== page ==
Stone hut circle 410m south-east of Roos Tor
- Heritage Category:
- Scheduled Monument
- List Entry Number:
- Date first listed:
The above map is for quick reference purposes only and may not be to scale. For a copy of the full scale map, please see the attached PDF - 1007548.pdf
The PDF will be generated from our live systems and may take a few minutes to download depending on how busy our servers are. We apologise for this delay.
This copy shows the entry on 25-Feb-2021 at 06:00:40.
The building or site itself may lie within the boundary of more than one authority.
- West Devon (District Authority)
- Peter Tavy
- National Park:
- National Grid Reference:
- SX 54702 76443
Reasons for Designation
Dartmoor is the largest expanse of open moorland in southern Britain and,
because of exceptional conditions of preservation, it is also one of the most
complete examples of an upland relict landscape in the whole country. The
great wealth and diversity of archaeological remains provide direct evidence
for human exploitation of the Moor from the early prehistoric period onwards.
The well-preserved and often visible relationship between settlement sites,
major land boundaries, trackways, ceremonial and funerary monuments as well as
later industrial remains, gives significant insights into successive changes
in the pattern of land use through time. Stone hut circles and hut settlements
were the dwelling places of prehistoric farmers on Dartmoor. They mostly date
from the Bronze Age, with the earliest examples on the Moor in this building
tradition dating to about 1700 BC. The stone-based round houses consist of low
walls or banks enclosing a circular floor area; remains of the turf or thatch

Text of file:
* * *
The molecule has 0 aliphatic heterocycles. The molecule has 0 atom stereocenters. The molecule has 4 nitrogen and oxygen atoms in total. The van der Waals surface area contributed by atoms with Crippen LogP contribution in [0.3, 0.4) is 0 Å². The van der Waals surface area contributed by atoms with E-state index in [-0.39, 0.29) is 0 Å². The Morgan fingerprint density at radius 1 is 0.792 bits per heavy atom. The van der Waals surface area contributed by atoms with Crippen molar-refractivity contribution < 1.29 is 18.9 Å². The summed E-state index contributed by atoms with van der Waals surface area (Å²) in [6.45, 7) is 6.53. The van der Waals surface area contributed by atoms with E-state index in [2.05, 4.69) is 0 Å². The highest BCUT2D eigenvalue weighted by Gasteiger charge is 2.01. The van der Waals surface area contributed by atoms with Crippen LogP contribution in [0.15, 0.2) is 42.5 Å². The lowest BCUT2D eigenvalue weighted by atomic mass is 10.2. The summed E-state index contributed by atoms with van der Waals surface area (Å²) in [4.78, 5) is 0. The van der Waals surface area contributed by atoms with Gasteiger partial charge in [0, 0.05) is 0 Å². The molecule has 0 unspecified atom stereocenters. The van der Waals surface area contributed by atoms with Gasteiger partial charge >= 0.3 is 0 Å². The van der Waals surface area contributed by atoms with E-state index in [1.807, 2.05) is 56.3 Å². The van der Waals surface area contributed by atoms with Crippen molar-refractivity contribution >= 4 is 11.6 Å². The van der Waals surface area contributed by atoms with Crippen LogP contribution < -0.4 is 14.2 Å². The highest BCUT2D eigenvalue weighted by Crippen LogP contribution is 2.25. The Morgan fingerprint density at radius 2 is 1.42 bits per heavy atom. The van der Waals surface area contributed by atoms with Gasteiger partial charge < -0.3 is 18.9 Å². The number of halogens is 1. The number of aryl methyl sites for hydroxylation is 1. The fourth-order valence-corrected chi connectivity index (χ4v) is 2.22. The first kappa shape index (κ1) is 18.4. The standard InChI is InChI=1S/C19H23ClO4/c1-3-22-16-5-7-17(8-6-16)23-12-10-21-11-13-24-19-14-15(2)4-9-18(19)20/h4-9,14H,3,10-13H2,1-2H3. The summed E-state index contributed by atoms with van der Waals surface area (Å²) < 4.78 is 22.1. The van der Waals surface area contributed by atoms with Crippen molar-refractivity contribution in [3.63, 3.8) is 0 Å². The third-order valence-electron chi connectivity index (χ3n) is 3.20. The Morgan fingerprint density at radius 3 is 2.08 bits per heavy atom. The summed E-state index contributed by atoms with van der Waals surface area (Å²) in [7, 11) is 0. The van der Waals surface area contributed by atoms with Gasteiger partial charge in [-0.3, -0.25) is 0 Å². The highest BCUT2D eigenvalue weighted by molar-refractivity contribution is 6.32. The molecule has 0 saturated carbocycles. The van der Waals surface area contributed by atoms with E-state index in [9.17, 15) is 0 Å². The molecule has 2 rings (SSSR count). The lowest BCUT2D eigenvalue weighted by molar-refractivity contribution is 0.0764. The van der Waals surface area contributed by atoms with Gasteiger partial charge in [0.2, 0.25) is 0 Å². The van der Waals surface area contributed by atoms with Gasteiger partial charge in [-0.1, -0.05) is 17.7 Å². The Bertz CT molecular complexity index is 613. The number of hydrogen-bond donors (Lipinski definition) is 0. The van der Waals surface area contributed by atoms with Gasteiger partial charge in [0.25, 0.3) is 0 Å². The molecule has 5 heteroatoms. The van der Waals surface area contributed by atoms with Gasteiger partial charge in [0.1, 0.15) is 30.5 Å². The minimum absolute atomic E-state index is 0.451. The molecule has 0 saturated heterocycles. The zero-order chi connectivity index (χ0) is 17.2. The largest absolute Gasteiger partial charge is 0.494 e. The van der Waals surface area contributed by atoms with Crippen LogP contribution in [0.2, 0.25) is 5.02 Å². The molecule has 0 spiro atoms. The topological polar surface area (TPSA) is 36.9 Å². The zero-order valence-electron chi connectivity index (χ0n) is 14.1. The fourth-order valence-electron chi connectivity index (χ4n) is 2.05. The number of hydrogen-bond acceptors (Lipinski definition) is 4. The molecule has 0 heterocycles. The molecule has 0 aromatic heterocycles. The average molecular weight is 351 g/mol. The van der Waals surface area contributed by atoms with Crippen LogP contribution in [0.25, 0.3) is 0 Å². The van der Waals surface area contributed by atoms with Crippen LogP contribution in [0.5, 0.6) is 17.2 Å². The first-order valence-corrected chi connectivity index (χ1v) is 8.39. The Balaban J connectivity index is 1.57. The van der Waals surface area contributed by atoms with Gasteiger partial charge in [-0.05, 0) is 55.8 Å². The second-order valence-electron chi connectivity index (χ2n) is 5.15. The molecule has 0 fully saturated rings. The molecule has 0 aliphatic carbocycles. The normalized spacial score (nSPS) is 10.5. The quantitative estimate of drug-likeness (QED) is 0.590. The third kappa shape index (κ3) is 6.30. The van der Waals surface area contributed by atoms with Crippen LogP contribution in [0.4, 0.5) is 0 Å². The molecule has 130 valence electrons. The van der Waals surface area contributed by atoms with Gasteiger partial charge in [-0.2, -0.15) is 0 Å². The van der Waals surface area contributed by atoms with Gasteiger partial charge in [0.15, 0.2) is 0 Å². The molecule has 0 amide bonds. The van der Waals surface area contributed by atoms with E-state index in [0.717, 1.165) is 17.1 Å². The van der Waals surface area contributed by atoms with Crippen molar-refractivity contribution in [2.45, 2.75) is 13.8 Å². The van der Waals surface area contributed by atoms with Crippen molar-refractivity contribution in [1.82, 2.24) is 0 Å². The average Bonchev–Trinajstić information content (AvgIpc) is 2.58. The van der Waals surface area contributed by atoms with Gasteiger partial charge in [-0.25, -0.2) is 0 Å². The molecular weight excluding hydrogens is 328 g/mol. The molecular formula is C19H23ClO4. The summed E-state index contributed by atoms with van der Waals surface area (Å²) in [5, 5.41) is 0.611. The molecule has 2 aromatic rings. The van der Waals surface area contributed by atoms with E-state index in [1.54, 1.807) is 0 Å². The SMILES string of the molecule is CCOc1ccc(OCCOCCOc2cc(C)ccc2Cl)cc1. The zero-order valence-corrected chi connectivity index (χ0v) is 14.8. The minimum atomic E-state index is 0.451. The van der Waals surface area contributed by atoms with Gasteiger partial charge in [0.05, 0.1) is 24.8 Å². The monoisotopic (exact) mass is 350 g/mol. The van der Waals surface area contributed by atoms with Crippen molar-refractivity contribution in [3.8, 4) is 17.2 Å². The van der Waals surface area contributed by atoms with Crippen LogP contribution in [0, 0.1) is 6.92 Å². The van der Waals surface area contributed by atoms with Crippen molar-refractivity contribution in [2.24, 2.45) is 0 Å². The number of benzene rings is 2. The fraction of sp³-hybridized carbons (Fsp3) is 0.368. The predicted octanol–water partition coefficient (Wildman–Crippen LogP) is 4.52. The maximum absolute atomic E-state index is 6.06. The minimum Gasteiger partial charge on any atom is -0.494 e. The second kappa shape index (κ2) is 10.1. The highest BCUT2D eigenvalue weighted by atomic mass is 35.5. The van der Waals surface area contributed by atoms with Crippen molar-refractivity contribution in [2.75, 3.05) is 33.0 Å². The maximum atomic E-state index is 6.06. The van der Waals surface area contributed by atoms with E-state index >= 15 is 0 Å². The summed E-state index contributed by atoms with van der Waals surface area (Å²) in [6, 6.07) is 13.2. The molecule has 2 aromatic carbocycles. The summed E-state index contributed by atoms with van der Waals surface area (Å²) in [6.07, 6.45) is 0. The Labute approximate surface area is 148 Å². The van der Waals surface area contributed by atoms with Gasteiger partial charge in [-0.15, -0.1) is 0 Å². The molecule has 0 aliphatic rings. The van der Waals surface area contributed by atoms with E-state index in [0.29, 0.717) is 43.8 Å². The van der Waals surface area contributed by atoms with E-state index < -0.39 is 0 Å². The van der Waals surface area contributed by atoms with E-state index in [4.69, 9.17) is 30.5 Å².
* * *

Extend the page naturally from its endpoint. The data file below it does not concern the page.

roof are not preserved. The huts may occur singly or in small or large groups
and may lie in the open or be enclosed by a bank of earth and stone. Although
they are common on the Moor, their longevity and their relationship with other
monument types provide important information on the diversity of social
organisation and farming practices amongst prehistoric communities. They are
particularly representative of their period and a substantial proportion of
surviving examples are considered worthy of protection.
The stone hut circle 410m south-east of Roos Tor survives comparatively well and forms part of a scattered group of at least six stone hut circles situated on the periphery of a fragmentary field system in close proximity to the Bronze Age field boundary known as The Great Western Reave. The hut contains archaeological remains and environmental evidence relating to the monument and the landscape in which it was constructed and, as such, provides a valuable source of information concerning the nature of Bronze Age occupation and land use on the west side of the moor.
This monument includes a stone hut circle situated on a gentle east-facing
slope overlooking the valley of the river Walkham. The building lies on the
hillslope and the wall is faced with orthostats. The interior of the structure
measures 6.3m in diameter and is defined by a 1.5m wide wall standing up to
0.3m high. The hut lies in close proximity to a substantial Bronze Age field
boundary known as The Great Western Reave and is set on the periphery of a
contemporary fragmentary field system.
MAP EXTRACT The site of the monument is shown on the attached map extract. It includes a 2 metre boundary around the archaeological features, considered to be essential for the monument's support and preservation.
The contents of this record have been generated from a legacy data system.
- Legacy System number:
- Legacy System:
Books and journals
Gerrard, S, Greeves, T, 'Dartmoor Tinworking Research Group Interim Report' in Excavation Of Upper Merrivale Tin Blowing And Stamping Mill, , Vol. 1, (1991), 7
Devon County Sites and Monuments Register, SX57NW39,
Gibson, A, Single Monument Class Description - Stone Hut Circles, (1987)
This monument is scheduled under the Ancient Monuments and Archaeological Areas Act 1979 as amended as it appears to the Secretary of State to be of national importance. This entry is a copy, the original is held by the Department for Digital, Culture, Media and Sport.
End of official listing